I’m still trying to wrap my head around the past 18 months of politics that has been sloshing around Wisconsin. I haven’t lived here long enough for the place to truly feel like home. It’s more like I’ve been doing extended field work.
So I graphed.
Anyways. Milwaukee Journal Sentinel staffers Craig Gilbert (of the excellent Wisconsin Voter blog) and Emily Yount posted some nice graphs on comparing the exit polls from 2010-2012. But their multi-panel graph layout didn’t really illustrate the overall patterns of similarity between the 2010 electorate and the 2012 recall electorate. So I offer this up. Maybe I should have made a slopegraph?
Click on the graph to enjoy a larger version.
UPDATE Okay, okay. A rough slopegraph. I hope you’re happy now. Sheesh.
Follow The Money
The maps are nearly identical, at least at the resolution of individual counties. If anything, some of the red counties became slightly redder. The outcome in each case was essentially the same: the same people who voted for each candidate in 2010 are those who voted for them in 2012, with very little movement from one side to the other. In other words, no one’s mind was changed, essentially. This should be a stark warning for those contemplating gubernatorial recalls in other states, in the future.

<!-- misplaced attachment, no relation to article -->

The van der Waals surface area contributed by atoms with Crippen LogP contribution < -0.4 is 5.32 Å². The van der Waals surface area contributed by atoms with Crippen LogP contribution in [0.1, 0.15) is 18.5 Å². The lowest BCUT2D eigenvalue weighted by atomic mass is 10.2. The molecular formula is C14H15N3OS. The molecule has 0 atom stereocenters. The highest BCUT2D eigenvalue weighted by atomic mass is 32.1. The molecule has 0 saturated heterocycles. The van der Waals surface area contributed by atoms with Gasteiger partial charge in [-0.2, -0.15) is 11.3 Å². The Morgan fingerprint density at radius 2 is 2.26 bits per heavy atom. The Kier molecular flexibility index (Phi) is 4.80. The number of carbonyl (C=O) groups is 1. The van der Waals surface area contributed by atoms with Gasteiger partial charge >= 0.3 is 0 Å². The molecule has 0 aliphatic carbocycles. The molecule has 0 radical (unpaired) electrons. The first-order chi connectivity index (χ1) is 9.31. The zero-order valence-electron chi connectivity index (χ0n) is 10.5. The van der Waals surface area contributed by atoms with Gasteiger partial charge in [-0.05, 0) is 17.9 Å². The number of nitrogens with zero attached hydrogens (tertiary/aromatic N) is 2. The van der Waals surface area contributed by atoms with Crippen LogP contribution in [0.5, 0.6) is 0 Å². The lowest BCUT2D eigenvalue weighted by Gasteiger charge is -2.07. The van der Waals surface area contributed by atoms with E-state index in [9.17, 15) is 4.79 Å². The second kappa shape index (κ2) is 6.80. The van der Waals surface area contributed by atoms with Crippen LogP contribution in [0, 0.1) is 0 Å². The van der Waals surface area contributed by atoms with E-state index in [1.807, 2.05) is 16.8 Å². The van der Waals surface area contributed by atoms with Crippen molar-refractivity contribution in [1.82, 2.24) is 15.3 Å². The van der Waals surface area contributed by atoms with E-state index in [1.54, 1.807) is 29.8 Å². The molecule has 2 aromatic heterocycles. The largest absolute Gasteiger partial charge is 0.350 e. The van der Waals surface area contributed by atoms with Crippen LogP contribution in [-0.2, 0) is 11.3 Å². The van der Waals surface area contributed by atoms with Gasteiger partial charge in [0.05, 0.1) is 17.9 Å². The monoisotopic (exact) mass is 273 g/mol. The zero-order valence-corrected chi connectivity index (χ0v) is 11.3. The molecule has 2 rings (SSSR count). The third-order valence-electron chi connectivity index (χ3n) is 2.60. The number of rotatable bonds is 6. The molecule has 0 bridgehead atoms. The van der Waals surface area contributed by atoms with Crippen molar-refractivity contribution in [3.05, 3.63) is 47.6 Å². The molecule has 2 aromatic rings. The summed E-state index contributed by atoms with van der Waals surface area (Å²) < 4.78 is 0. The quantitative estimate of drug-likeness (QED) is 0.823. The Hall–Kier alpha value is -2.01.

On the other hand, the lopsided spending in this election, combined with the above map, may be the most telling thing about the election. Walker outspent Barrett by a margin of something like 7 to 1, and the clear majority of Walker’s money came from sources outside WI. That means, after 19 months in office, Walker had to spend a TON of money to produce the same electoral result, effectively, as in 2010. One wonders, if the spending situation were different, might the electoral map have shifted enough to change the outcome?
Lastly, despite his conciliatory tone last night, no one around Wisconsin expects Walker to offer anything more of an olive branch to the other side than the invitation he extended in his speech to legislators to come over to his house for beer and brats. Wisconsin union membership plummeted in the months after the bill was signed into law stripping them of collective bargaining rights. That’s no accident — if you can’t go on strike, why bother with union representation? — and is exactly the outcome the GOP appears to have sought. Prior to CU, there were really only two significant political spending blocks: business and trade unions. Of those two blocks, only unions could be shut down by the legislative process. Combine massive outside spending with razor-thin splits in state houses, and unions could be legislated away for good, removing the last major spending obstacle for the GOP. In the post-CU world, spending is everything, and it fundamentally moves election results. If CU was the first frontal assault on democracy, then the kill-the-unions tack the GOP has taken at the state level is the sucker punch from which it might not recover.
This race in Wisconsin is the most important race in the country before the presidential election. June 5th. Republicans think they’ve got it in the bag. And if they do, they’re on their way to a permanent structural advantage over the Democratic party for which there is no repair. There’s no way to undo it. And that will affect every race in every partisan election on every ballot. It is less than two weeks until the vote in Wisconsin. At this point, the Democrats should be fighting for this like the existence of their party depends on it. Because it does.